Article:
Today we commemorate World No Tobacco Day to broadcast greater awareness of the dangers associated with tobacco use and exposure to tobacco smoke. We also use this moment to advocate for stronger policies on tobacco control. This year’s theme, “Tobacco and Lung Health”, focuses on the negative impacts that tobacco has on our lungs and what can be done to reduce the tobacco-related risks to lung health.
Tobacco smoke is dangerous – it contains more than 7 000 chemicals, 69 of which are known to cause cancer. Tobacco affects the lungs in multiple ways. Smoking is the primary cause for lung cancer, responsible for more than two thirds of lung cancer deaths. In 2018, a total of 39 353 new cases of lung cancer were diagnosed in Africa and 37 748 deaths occurred.
There is good news, though. People who quit smoking reduce their risk of lung cancer by 50% after only 10 years.
Tobacco smoking is also the leading cause of chronic obstructive pulmonary disease, which results in a painful cough and agonizing breathing difficulties. The risk of developing the disease is high among individuals who start smoking at a young age because tobacco smoke significantly slows lung development. Tobacco also exacerbates asthma, which restricts activity and contributes to disability.
Children are at great risk: Exposure to tobacco smoke toxins in-utero reduces lung growth and function. Young children exposed to second-hand tobacco smoke can develop pneumonia, bronchitis and lower respiratory infections. Around 165 000 children worldwide die before the age of 5 years because of lower respiratory infections caused by second-hand tobacco smoke.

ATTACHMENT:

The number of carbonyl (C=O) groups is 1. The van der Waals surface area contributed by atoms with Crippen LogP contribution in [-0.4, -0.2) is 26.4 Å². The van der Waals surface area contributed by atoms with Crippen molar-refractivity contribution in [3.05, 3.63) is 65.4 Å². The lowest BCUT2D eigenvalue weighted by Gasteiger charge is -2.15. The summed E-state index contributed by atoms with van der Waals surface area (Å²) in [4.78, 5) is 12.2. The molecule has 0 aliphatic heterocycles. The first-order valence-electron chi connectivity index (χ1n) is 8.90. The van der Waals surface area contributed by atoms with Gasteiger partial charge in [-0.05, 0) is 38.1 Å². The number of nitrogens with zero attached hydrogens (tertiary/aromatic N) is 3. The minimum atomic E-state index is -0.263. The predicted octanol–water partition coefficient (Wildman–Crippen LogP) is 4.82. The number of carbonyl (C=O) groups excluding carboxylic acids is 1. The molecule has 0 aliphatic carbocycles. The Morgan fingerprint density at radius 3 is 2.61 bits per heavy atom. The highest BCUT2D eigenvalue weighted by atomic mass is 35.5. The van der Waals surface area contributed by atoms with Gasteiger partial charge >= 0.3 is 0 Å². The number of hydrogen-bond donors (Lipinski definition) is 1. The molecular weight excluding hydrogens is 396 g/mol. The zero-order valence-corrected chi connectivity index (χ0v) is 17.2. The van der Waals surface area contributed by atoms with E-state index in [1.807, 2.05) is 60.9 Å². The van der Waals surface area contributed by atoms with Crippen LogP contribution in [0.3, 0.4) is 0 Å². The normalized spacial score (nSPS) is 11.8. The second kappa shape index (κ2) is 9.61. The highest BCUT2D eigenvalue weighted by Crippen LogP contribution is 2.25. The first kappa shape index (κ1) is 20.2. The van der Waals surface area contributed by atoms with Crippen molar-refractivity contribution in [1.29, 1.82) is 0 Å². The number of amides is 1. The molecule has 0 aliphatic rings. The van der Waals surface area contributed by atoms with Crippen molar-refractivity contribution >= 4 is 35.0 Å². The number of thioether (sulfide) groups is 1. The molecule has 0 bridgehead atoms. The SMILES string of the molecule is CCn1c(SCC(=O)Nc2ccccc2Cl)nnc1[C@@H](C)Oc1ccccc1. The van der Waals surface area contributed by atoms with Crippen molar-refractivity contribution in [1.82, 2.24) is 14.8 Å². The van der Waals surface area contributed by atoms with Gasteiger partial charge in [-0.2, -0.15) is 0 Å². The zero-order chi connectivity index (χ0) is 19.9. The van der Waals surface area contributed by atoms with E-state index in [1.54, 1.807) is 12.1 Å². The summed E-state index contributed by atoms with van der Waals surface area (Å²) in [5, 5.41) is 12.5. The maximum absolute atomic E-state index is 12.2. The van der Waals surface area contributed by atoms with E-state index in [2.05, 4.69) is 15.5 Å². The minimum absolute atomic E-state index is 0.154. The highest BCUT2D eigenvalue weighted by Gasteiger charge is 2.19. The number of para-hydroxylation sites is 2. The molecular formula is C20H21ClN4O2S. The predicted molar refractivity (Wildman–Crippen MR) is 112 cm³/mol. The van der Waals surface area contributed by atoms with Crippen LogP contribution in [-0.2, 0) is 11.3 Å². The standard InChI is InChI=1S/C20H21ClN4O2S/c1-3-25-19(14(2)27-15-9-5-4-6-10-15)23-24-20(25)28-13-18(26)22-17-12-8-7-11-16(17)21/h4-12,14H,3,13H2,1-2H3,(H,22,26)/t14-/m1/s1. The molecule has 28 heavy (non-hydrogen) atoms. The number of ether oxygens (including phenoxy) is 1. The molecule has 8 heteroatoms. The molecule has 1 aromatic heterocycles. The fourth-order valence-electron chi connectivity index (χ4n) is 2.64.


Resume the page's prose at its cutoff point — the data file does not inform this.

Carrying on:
Our lungs are fundamental to our health and well-being. We shouldn’t let tobacco take our breath away. Let us choose good health, not tobacco.
The tobacco epidemic is one of the biggest public health threats the world has ever faced. Tobacco kills up to half of its users. The most effective way to improve lung health is to reduce tobacco use and second-hand tobacco smoke exposure. We need to embrace the proven health benefits of stopping tobacco use as well as the feasible actions that the public and governments can take to reduce the risks to lung health posed by tobacco.
Member States should respond to the tobacco epidemic by fully implementing the provisions of the World Health Organization’s Framework Convention on Tobacco Control. Treatment of tobacco dependence should be part of a comprehensive tobacco control policy along with the establishment of smoke-free public places, health warnings on tobacco packages and a ban of tobacco advertising. In addition to an individual approach, including behavioural and/or pharmacological interventions, a supportive environment is needed to encourage tobacco consumers to quit.
I urge governments to adopt and enforce tobacco-control policies aimed at reducing the demand for tobacco; promoting tobacco cessation; and adequately treating tobacco dependence. This should encompass educational institutions, health care facilities, workplaces and sporting environments.
WHO will continue to promote and strengthen awareness of the benefits of tobacco-free lifestyles and the cessation of tobacco use.
I also call upon all individuals, parents and their children, as well as other community members, to protect their health and avoid the harms caused by tobacco. Let us promote non-smoking as a social norm and by ensuring smoke-free environments.